Therefore I recommend you pick 1 character from your abandoned narrative game and write a small prequel story about them. It should be very linear and have a simple 3-act structure. Limit the number of intractable characters. 

If you abandoned your previous games because you are a writer who isn’t well-versed in code and development and you got stuck implementing dialog trees or menus, don’t be afraid to use off-the-shelf software. Consider Twine and here is how to make it an executable for Steam, RPG Maker, or A visual Novel Toolkit Like this one for unity.

Pitfalls to avoid:

  • Limit your game’s number of characters to cut down on the number of branching paths.
  • Set the game in a single location like a small village outpost or a bathroom that you got trapped in because of some zany Romantic antics.
  • If you do have NPCs, figure out creative ways so you don’t have to animate their faces like making them a hologram in Tacoma, or putting a helmet on their head, or low-poly art like the first metal gear.

Games to be inspired by

Role playing game

This genre is hard because it is almost by definition sprawling and open ended. To get around this, look in your heart and decide what you like more about RPGs, the characters and story or the mechanics, spells, and strategy.

If you like story and characters better, make a narrative game using the characters and setting of your RPG world. Use the same rules I defined up above for narrative games.

If you like the mechanics, spells, and strategy aspects of RPG, then use the rules I defined up above for Action games. You create an awesome battle system and then throw waves of enemies at the player. Don’t create background on the character or the world. Just focus on developing the systems.

Release it! You must!

Now you got the game implemented. Congrats! You made your first game.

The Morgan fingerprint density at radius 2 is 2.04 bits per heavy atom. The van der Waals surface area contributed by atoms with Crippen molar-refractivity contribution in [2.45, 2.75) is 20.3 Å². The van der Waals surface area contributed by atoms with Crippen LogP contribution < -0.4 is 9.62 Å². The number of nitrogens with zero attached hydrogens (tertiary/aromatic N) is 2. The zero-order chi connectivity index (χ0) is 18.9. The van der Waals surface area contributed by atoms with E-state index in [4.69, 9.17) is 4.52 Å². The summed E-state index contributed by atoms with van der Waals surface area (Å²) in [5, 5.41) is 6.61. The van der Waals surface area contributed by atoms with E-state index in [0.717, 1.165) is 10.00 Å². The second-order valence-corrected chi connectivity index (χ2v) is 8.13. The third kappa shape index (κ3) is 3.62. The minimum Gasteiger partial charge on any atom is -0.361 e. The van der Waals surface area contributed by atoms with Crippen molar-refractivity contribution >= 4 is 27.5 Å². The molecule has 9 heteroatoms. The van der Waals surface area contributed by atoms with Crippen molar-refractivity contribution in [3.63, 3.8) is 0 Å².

How to Unlock Games on Steam early using a VPN |

You have to release it. YES! That is the most important part of this exercise. Here are the final rules and the reason why:

  • Release the game on Steam and charge $2.99 for it. If you release it for $1.00 you cannot discount it more than 50% because steam doesn’t allow games to be cheaper than $0.50. Shoppers set up triggers and wait for 60% and 75% off discounts. You need to increase your price so you have the room to discount it.
  • You must add customizable controls. It is good for accessibility, Steam players expect it, and it is code that you can reuse in your next full sized game.
  • You must add achievements. Players love achievements. Add at least 26. You will sell more copies because you have achievements.
  • If you can afford it, hire a good artist to make a cover image (in Steam it is called a capsule) for your game. This is very very important. Don’t use a screenshot for your capsule art. I wrote about how a capsule art change increased sales 20x for this game and also this article about how a capsule change increased wishlists big time!
  • If you can afford it and you are not an artist, pay for good professional game art. Since this is a small game you don’t need much art. I cannot overstate how much art sells games on Steam. People buy games based on graphics. Try your best not to use programmer art. There are also free art assets here and perfectly reasonably priced asset store art.